Posted by: NomadUK at July 13, 2009 07:33 AM

Well I dont know what the answer is as to how to get more people involved, active and radical but I think a re-birth of the labor movement is essential...if the population was more organized and involved in day to day struggles for better pay and work conditions etc, then I think we could have significant progress made...when was the last time there was a general strike in the US? I dont know...but if we were at the point where we could essentially shut down the economy with a massive general strike then we would be getting somewhere...I mean the fact that the government has handed out trillions to Wall ST. while the great majority sinks further into oblivion with out riots taking place is remarkable...The US is sort of an apolitical society...this is not by accident...there has been a dedicated effort by the business community for the situation to be like it is going to take the same dedication and effort to change it.

I know the history of unions is not without criticism, to say the least, but I think they need to be reborn along the lines of the IWW for real change to happen...-Tony

Posted by: tony at July 13, 2009 08:37 AM

I don't know, Nomad, Monty Python single-handedly prevented England from fallling back into the clutches of druidism.

As for Jon's question, "Why can't they write songs about the Fed featuring a zither," I ask myself that all the time. I usually think it's because of the extreme shortage of talented zither players, but then I imagine a greater conspiracy afoot, something to do not only with silenced zitherers but also malevolent greedy rat bastards who, by definition, are unshameable. They spread shame on their toast and eat it for breakfast.

Your intentions, I know, are the best (and so are Chris Hedges), but I'm afraid you're illustrating the tale of the hammer and the nail. Cinch that borscht-belt around their necks a little tighter, and let them spend the night with Don Rickles: That'll make the rat bastards open up to fun and kindness. Right.

You care about the Fed? Why not explicitly support Ron Paul's grass-roots movement to demand an audit? As Glenn Greenwald has asked, what person in their right mind would oppose such a thing? I know, it's embarrassing to support anything Ron Paul supports. But go ahead, embarrass yourself. Don't be so worried about taking yourself seriously.

Posted by: Oarwell at July 13, 2009 08:55 AM

The US is sort of an apolitical society...this is not by accident...there has been a dedicated effort by the business community for the situation to be like it is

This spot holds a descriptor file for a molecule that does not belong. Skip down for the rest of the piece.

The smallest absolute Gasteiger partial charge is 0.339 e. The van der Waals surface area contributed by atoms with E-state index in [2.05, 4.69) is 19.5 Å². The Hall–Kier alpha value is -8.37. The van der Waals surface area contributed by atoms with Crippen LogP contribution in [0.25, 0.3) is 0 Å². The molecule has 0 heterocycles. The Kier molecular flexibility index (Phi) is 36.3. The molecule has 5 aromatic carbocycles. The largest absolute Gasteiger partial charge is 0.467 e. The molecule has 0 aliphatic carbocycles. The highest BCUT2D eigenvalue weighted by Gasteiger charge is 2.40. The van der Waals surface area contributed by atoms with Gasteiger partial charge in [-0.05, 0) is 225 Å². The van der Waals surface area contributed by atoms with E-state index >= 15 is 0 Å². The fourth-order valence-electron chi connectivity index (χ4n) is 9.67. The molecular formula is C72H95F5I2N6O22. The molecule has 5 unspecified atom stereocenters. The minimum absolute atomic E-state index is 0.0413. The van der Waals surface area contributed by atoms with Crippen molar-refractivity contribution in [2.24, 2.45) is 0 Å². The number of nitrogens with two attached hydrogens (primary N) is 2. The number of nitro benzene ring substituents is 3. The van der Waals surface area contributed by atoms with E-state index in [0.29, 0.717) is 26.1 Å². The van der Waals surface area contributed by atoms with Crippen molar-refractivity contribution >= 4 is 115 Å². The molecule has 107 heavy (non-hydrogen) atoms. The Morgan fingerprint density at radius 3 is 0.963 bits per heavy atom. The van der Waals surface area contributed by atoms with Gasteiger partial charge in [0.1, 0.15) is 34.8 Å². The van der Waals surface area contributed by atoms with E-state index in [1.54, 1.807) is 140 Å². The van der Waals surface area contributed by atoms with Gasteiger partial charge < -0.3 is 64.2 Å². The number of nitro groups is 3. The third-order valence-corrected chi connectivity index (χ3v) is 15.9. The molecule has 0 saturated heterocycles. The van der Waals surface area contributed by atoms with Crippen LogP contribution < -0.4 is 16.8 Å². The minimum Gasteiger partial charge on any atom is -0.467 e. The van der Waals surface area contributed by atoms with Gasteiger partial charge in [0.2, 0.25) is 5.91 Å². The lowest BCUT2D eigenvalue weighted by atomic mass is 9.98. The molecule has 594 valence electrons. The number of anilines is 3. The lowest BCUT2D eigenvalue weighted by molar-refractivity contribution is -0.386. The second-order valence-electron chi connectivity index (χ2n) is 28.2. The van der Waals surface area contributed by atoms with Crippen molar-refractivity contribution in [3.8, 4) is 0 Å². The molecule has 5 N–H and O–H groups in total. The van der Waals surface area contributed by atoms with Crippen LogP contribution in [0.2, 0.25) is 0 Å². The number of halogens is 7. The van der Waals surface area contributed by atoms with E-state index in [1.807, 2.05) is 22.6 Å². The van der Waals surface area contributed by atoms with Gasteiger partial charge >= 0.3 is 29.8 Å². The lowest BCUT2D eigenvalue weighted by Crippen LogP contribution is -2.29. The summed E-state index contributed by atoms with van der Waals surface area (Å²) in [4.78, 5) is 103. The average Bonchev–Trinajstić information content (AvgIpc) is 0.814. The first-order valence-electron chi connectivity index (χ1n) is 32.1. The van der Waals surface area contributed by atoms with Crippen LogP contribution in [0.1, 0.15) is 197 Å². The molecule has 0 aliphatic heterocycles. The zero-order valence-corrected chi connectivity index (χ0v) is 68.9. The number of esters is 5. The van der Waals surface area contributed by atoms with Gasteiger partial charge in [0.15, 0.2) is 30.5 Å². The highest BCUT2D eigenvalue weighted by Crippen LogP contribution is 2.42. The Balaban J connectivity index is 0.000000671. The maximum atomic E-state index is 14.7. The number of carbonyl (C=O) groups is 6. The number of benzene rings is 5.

Jon-a-than! Jon-a-than! Jon-a-than! Jon-a-than! Jon-a-than! Jon-a-than!

Posted by: NomadUK at July 13, 2009 09:02 AM

All these crippled "movements" will get nowhere as long as they continue to exemplify the common problems of all "liberal" and "progressive" advocacy perspectives:

1) condescension

2) tribalistic hatred of the "other"

3) political correctness and/or liberal white guilt

4) "accepted reality" background that refuses to question certain (if not most) aspects of Democrat, liberal or progressive politics

5) a belief that all this requires is a sort of Kum-Bah-Yah chanting over and over and over of the advocated position while counter-productively continuing the foregoing 4 flaws

6) a refusal to question capitalism

7) a refusal to question the legitimacy of the Federal Government

8) a refusal to question the legality of the Federal Reserve Bank

Schwarz's comment that it would be good to have non-journalists take up journalism... starting to aim correctly!

Posted by: Juan Seis-Olla at July 13, 2009 12:09 PM

Wait a minute, what's our goal here? A complete dismantling of the system and the begining of a new equal socialist/anarchist utopia? Or a movement that forces Obama to make more radical decisions?

Posted by: Jenny at July 13, 2009 01:59 PM

Whichever it is, Jenny, I think the key for activists speaking to the non-choir is to be a bit less worried about being considered Serious and Respectable.

Be willing to cross the unspoken lines, tell the truth, and do it with as much story-telling and humor as you can pull off.

On the other hand, humor is not everyone's gift; it's not mine. And expressing disagreements diplomatically can help them be heard -- bitter mockery and the burning anger of a thousand suns are best turned on the real culprits, not allies with whom one has strategic or tactical disagreements.